It tweeted footage which it says shows the drone flying into Israeli territory before being hit.” [emphasis added]

However, the BBC – which, notably, recently took it upon itself to launch “a new scheme to help young people identify real news and filter out fake or false information” – had no qualms about amplifying Iranian disinformation.

“Meanwhile Iran and the Tehran-backed Hezbollah movement in Lebanon – which are allied with the Syrian government – dismissed reports that an Iranian drone had entered Israeli airspace as a “lie”.”

The third event to take place on the morning of February 10th was an IAF strike on the mobile command vehicle that launched and guided the Iranian UAV at the T4 airbase near Tadmor in central Syria. The BBC reported that event as follows:

The drone was shot down. Israel later launched further strikes in Syria. […]

In a further response, the IDF “targeted Iranian targets in Syria”, according to the military. The mission deep inside Syrian territory was successfully completed, it said.”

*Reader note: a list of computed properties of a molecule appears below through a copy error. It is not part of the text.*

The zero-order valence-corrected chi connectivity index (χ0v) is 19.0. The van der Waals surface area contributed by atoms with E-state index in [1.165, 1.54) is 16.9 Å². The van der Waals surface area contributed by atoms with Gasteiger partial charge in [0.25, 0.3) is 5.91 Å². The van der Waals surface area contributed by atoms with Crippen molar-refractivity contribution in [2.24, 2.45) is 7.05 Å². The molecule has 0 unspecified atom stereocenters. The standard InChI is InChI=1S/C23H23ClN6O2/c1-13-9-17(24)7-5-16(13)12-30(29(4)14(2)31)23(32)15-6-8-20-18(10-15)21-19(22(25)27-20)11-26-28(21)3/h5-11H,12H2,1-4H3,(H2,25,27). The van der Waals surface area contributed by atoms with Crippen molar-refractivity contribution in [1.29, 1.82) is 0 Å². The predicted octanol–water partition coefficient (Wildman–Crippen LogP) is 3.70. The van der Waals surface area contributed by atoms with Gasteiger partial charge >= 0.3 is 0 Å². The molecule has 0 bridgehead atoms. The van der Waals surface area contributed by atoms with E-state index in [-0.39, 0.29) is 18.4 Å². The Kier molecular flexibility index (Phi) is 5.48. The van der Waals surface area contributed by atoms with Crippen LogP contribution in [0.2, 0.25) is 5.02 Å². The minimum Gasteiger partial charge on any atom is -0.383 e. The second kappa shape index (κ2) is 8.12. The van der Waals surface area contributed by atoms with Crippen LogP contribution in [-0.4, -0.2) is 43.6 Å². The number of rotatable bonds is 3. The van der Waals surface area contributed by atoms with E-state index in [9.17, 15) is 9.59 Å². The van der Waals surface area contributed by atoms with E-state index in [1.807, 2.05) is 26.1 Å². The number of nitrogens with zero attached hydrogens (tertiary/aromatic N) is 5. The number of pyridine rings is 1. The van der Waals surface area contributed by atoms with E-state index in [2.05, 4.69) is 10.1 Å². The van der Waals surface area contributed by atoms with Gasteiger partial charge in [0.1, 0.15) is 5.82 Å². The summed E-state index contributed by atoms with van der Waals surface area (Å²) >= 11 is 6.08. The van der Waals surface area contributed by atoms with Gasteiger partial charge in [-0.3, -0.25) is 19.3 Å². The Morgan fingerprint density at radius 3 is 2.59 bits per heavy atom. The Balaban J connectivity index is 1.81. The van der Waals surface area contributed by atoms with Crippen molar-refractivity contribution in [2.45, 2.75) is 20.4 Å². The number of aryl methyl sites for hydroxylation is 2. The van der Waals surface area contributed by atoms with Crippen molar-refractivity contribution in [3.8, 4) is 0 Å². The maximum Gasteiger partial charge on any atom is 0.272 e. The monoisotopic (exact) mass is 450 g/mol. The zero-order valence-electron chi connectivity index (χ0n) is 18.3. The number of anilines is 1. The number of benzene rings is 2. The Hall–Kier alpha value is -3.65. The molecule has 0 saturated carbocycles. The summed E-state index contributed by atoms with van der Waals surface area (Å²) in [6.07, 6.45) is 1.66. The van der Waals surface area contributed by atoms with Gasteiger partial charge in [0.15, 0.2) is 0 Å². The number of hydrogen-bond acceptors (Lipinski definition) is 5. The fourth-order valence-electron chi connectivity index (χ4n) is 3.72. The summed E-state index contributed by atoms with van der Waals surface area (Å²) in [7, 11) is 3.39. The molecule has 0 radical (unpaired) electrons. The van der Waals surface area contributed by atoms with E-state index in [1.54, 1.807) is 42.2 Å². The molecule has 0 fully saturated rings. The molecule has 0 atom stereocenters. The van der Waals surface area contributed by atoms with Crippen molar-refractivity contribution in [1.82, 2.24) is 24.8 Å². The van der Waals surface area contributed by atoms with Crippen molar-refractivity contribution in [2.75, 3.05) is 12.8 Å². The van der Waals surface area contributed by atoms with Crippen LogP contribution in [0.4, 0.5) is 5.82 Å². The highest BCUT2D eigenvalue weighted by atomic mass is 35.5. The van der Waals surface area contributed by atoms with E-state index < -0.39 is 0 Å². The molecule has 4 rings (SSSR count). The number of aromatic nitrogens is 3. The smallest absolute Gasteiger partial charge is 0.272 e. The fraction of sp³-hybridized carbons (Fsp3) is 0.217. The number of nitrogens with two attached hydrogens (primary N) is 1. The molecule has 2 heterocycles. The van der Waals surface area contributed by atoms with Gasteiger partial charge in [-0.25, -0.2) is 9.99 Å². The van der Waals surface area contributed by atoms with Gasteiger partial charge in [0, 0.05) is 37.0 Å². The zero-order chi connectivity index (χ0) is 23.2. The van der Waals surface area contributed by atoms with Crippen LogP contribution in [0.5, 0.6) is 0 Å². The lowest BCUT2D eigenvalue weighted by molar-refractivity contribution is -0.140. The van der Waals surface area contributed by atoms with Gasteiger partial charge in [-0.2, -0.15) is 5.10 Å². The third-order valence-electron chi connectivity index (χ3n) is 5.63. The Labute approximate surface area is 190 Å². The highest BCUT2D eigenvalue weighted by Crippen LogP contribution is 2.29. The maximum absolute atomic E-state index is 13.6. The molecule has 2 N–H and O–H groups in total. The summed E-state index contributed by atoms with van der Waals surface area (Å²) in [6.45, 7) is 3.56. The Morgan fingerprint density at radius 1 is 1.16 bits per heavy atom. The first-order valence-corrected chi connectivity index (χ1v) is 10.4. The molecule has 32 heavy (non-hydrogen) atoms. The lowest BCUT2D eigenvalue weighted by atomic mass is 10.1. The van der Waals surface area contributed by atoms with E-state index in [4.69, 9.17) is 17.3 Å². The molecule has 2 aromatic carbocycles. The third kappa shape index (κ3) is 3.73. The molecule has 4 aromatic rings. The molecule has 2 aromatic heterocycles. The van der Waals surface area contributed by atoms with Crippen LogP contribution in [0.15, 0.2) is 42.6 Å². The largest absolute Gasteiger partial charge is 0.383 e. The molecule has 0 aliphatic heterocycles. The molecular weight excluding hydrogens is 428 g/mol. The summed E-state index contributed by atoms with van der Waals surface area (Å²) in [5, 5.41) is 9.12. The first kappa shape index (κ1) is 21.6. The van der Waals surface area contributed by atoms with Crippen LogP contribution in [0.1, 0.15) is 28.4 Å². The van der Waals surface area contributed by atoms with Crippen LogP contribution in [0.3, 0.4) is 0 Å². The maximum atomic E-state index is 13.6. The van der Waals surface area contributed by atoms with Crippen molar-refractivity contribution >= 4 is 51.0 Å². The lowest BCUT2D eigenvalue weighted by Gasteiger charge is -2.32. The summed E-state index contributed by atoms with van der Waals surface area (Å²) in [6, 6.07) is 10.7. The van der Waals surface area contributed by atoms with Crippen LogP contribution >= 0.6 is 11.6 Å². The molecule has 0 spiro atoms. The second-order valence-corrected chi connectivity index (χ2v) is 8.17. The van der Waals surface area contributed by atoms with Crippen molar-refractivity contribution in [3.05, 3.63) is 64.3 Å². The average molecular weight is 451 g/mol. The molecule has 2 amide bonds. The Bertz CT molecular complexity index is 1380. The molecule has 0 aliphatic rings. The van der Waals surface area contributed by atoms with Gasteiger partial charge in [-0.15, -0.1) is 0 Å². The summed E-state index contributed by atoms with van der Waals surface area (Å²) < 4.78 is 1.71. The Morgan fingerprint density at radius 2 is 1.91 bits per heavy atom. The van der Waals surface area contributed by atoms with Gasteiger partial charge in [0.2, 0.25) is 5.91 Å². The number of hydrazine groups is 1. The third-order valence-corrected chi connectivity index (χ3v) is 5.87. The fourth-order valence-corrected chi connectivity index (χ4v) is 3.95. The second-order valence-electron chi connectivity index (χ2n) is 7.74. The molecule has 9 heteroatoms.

In other words, BBC audiences were not informed that the drone was launched from a Syrian airbase used by Iran’s Quds Force.

Syrian air defence systems attacked the planes carrying out that strike, leading to event number four – the evacuation of the plane that crashed near Harduf in the Galilee region and the sounding of air-raid sirens in communities in the Golan Heights. In other words, the headlines and initial paragraphs used in various versions of this BBC report all relate to the fourth event in the sequence rather than the first.

“An Israeli F-16 fighter jet has crashed after being hit by Syrian air defences during an offensive in Syria, the Israeli military says.